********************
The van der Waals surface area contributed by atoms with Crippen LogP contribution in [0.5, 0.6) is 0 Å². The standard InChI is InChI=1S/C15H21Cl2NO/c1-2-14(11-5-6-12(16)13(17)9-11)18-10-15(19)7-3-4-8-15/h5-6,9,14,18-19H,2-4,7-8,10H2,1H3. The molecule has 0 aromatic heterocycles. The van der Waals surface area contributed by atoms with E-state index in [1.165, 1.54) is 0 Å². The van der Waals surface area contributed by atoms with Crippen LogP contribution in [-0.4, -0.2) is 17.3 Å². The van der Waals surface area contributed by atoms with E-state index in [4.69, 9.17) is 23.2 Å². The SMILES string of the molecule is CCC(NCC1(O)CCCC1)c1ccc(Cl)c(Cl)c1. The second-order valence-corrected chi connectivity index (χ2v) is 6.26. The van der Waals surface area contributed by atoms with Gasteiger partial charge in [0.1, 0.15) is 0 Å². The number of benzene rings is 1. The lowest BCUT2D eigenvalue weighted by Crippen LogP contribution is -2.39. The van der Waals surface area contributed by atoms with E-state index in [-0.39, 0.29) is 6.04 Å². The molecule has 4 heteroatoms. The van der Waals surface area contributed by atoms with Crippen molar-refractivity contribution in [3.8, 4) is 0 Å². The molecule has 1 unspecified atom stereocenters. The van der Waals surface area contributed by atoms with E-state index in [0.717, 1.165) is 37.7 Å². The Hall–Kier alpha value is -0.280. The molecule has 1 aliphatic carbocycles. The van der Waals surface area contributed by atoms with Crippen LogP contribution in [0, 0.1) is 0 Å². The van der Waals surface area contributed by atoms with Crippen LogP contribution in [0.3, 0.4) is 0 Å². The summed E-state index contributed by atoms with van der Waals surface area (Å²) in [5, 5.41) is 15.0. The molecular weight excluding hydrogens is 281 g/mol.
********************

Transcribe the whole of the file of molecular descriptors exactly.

The van der Waals surface area contributed by atoms with Crippen LogP contribution in [0.5, 0.6) is 0 Å². The standard InChI is InChI=1S/C15H21Cl2NO/c1-2-14(11-5-6-12(16)13(17)9-11)18-10-15(19)7-3-4-8-15/h5-6,9,14,18-19H,2-4,7-8,10H2,1H3. The molecule has 0 aromatic heterocycles. The van der Waals surface area contributed by atoms with E-state index in [1.165, 1.54) is 0 Å². The van der Waals surface area contributed by atoms with Crippen LogP contribution in [-0.4, -0.2) is 17.3 Å². The van der Waals surface area contributed by atoms with E-state index in [4.69, 9.17) is 23.2 Å². The SMILES string of the molecule is CCC(NCC1(O)CCCC1)c1ccc(Cl)c(Cl)c1. The second-order valence-corrected chi connectivity index (χ2v) is 6.26. The van der Waals surface area contributed by atoms with Gasteiger partial charge in [0.1, 0.15) is 0 Å². The number of benzene rings is 1. The lowest BCUT2D eigenvalue weighted by Crippen LogP contribution is -2.39. The van der Waals surface area contributed by atoms with E-state index in [-0.39, 0.29) is 6.04 Å². The molecule has 4 heteroatoms. The van der Waals surface area contributed by atoms with Crippen molar-refractivity contribution in [3.8, 4) is 0 Å². The molecule has 1 unspecified atom stereocenters. The van der Waals surface area contributed by atoms with E-state index in [0.717, 1.165) is 37.7 Å². The Hall–Kier alpha value is -0.280. The molecule has 1 aliphatic carbocycles. The van der Waals surface area contributed by atoms with Crippen LogP contribution in [0, 0.1) is 0 Å². The van der Waals surface area contributed by atoms with Crippen LogP contribution in [0.3, 0.4) is 0 Å². The summed E-state index contributed by atoms with van der Waals surface area (Å²) in [5, 5.41) is 15.0. The molecular weight excluding hydrogens is 281 g/mol.